15 May 2017
Preparing your viewing application for multi-model workflows
Being able to aggregate, as we call it, multiple models in a single scene within the Forge viewer is really a recurring topic across all the Cloud Accelerators that my team and myself have been delivering all around the globe.
If your application doesn't handle multi-model scenarii yet, I bet there is a good chance that sooner or later it will require it... So in order to avoid painful refactoring at an advanced stage of your development, it is a good idea to start planning from the scratch.
I already wrote an article on that topic in the past: Model Aggregation Exposed, but today I'm proposing a base template class from which you can derive your viewer extensions that will abstract away some of the plumbing work for you.
When dealing with multi-model workflows, I can think basically about 3 kind of extensions:
- Let's start with the easy ones: extensions that do not care about the models. For example a Screenshot Manager. In that case the extension logic is not affected by loaded models and the code can work the same with any number of models without the need to implement some special handling. This will rarely be the case however.
- Extensions that can handle only one model at a time: for example a chart or graph of some sort that represent visually some properties of the model. In such a case, you may want to consider one of the model as "active" and display the graphics for a single one. You will then need to implement a mechanism to set one of your model active and reload the extension data at this point.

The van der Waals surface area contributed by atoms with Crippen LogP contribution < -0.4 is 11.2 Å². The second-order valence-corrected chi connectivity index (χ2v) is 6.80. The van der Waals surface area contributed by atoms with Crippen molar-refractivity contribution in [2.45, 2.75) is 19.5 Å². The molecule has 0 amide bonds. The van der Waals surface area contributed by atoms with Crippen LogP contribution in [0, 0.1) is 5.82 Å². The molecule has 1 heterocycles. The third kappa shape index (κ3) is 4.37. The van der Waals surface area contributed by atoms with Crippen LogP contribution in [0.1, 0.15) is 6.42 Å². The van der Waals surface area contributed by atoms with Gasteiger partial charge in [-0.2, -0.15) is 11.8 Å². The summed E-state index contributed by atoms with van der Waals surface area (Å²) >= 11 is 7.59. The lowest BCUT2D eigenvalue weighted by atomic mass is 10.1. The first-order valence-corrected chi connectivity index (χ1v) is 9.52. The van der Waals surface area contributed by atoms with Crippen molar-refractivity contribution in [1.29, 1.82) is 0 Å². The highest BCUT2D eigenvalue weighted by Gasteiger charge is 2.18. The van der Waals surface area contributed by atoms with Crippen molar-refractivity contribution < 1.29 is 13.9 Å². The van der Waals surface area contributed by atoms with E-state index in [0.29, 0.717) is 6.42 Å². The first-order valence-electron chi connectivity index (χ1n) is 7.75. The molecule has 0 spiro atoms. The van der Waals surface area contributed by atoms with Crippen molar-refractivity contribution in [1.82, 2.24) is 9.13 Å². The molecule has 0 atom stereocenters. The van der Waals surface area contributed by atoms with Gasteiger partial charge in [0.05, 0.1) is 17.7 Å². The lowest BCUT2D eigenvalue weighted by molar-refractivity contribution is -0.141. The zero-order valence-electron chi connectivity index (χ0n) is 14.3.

- Extensions that can handle multiple models simultaneously, for example one that contains a treeview or a dropdown menu where all the currently loaded models are represented. In such a case the extension will need to be notified every time a new model is being loaded or has been removed and update its controls accordingly.
In order to simplify the implementation of such "multi-model aware" extensions, I created a base class that my extensions can derive from. The base class acts as an interface which is responsible for setting up all the required event handlers and invoke predefined methods which can be implemented by the derived extension if this one is interested in dealing with that event. I found this gives a lot of structure and avoid code repetition in the extensions I am writing now.
For this to work properly you will need to have one of the extension managing the models: for example exposing controls to load, unload, activate models, and firing events when those actions happens. That is a topic I will present in a later post. Below is the code of the MultiModelExtensionBase.
My first extension supporting multi-models simultaneously is the Selection Filter: give a try at that live demo and load an extra model to the scene. The treeview will show another root entry where you can see each model structure and toggle the selectability of each component.